Micah, at threat of his own life, loudly proclaimed that a right relationship with God didn’t rely upon this sacrificial system (which only made the rich richer anyway) and would never rid Israel of its problems of war and poverty.  Micah insisted that the only way Israel could do that is by doing justice (mishpat) and practicing loving kindness (chesed).  When the weakest and poorest are forgotten and left behind, the ills of the community continue.  To be on the right side of God requires an attitude of humility, doing justice, and showing mercy and kindness, especially to the poor.
Micah, tried to bring God’s word to Israel, but wasn’t successful.  The exile in Babylon followed, the rich and capable were led off first by their captives, resulting in total loss and great suffering.  But like all the prophets before and after, Micah prepared the soil and planted a seed.  In our own day, Micah is quoted more than ever.
Now it’s important to note that the Exile was not a punishment by God, but a consequence of years of living lies bolstered by “alternative facts” that ignored reality and the cries of the poor.  The Exile was perpetrated by humans over against other humans.  God is not needed to punish anyone (even though we think so), human beings can punish themselves just fine, thank you.
Jesus, sent by the Father, came like a new Moses.  Jesus went up the mountain to teach how to live and value people in a whole new way.  Jesus taught how to live and value people in a way that had never been before.  In the same tradition as Moses and the prophets, Jesus went far beyond them.  In the Beatitudes, Jesus taught a whole new way of being human and experience unity as a human family, not over against others, excluding them, but respecting their dignity as children of his Father.
As Paul put it, God chose what is weak in the world to shame the strong.  Weakness is made strong by forgiveness and love.  It is no surprise that the people most comfortable with Jesus’ message were the prostitutes and tax collectors!  It was precisely the people of no importance who were suited to be signs of God’s new creation, re-creating people from the inside out.  These “sinners” would be first in the Kingdom of Heaven that God wanted to bring about on earth.
Thy Kingdom come, on earth as it is in heaven.
No longer is religion about offering sacrifices to win God’s favor.  Those sacrifices were external and didn’t really change a person’s heart.  Change of heart and thinking (repentance, metanoia) would make heaven on earth possible.  The goal of “getting to heaven” that was the emphasis behind the sacrificial system, was no longer valid.  Now, to please God is to help bring about heaven on earth by living God’s values here and now.  Personal achievement, so valued in our time, is only meaningful when all God’s children participate, and no one is left out.  That is the meaning of the Beatitudes: the truly blessed ones are those not with power or resources, but the people most feared or despised by them.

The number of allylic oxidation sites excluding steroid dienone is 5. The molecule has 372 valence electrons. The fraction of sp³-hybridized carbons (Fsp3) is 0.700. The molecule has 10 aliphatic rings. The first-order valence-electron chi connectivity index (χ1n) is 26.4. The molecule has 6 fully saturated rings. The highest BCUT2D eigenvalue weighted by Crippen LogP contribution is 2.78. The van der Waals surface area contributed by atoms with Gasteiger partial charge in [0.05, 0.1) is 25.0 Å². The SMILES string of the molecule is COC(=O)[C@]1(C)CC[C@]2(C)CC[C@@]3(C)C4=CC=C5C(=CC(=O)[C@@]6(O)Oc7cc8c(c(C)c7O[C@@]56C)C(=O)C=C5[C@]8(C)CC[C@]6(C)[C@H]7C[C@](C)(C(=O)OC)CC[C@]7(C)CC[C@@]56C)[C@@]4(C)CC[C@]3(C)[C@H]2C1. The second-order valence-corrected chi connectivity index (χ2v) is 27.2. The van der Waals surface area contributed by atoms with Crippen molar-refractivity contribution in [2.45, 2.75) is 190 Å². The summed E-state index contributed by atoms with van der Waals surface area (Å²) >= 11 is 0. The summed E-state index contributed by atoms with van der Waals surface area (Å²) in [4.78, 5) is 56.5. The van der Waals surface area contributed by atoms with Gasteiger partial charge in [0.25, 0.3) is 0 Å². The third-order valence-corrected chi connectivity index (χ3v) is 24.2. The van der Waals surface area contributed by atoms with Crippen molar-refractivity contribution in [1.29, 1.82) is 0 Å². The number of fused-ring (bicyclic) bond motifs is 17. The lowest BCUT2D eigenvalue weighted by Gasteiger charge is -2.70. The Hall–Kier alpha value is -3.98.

Today we celebrate the one Sacrifice to end all sacrifices.  We have to be careful that we don’t foster the continuance of the sacrificial system.  The Lord’s Supper is open to all, offered for all people (themany), and will forgive the sins of all.  The Body and Blood we receive is a means of letting God change us, committing ourselves to doing justice and living in loving kindness toward all, trying to do God’s will, never giving up, until God’s kingdom come.  Amen!
Today we celebrate the one Sacrifice to end all sacrifices.  We have to be careful that we don’t foster the continuance of the sacrificial system.  The Lord’s Supper is open to all, offered for all people (themany), and will forgive the sins of all.  The Body and Blood we receive is a means of letting God change us, committing ourselves to doing justice and living in loving kindness toward all, trying to do God’s will, never giving up, until God’s kingdom come.  
Amen! 
John+
St. Alban

Saint Alban Episcopal Mission (English, Anglican Communion) meets for mass every Sunday at 10:00 A.M. (see welcome letter at sidebar) at Casa Convento Concepcion, 4a Calle Oriente No. 41, Antigua, Guatemala.

The Reverend John Smith, Vicar

5235-6674 cell telephone (502 country code)

THE EPISCOPAL CHURCH WELCOMES EVERYONE

Tuesday, January 24, 2017

"The Eucharist orients us to Life and away from the world’s focus on death. We receive the Eucharist regularly to bring us face to face with Jesus the Light of the World." John+

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Time Compression

          Time is a human construct that helps us order our lives.  It was easy to come by watching the sunrise and sunset and calling it “day” and organizing the days into weeks, months, and years.  We are able to “look back” on the past and wait for the “future” in dread or hope.

          God, the foundation of our being, exists outside of time.  Our human time constructs, present, past, and future, while helpful to us, don’t matter so much to God.  God, revealed as Father, Son, and Holy Spirit, are Life and Love, are simply present in every moment.  Our time constructs have beginnings and ends.  We tend to rejoice at beginnings:  birth, weddings, careers, etc.  We tend to saddened by endings:  of friendships, relationships, and most especially, death.  Human beings, tend to focus on ends and try to delay them as much as possible, become more and more oriented toward death.

          Our faith helps us leave our natural orientation to death and enter into God’s ever-Presence with us at every moment.  In God, time is compressed, we are there in the God event whatever it is.  So when Isaiah prophesies and says:

          The people who walked in darkness have seen great light.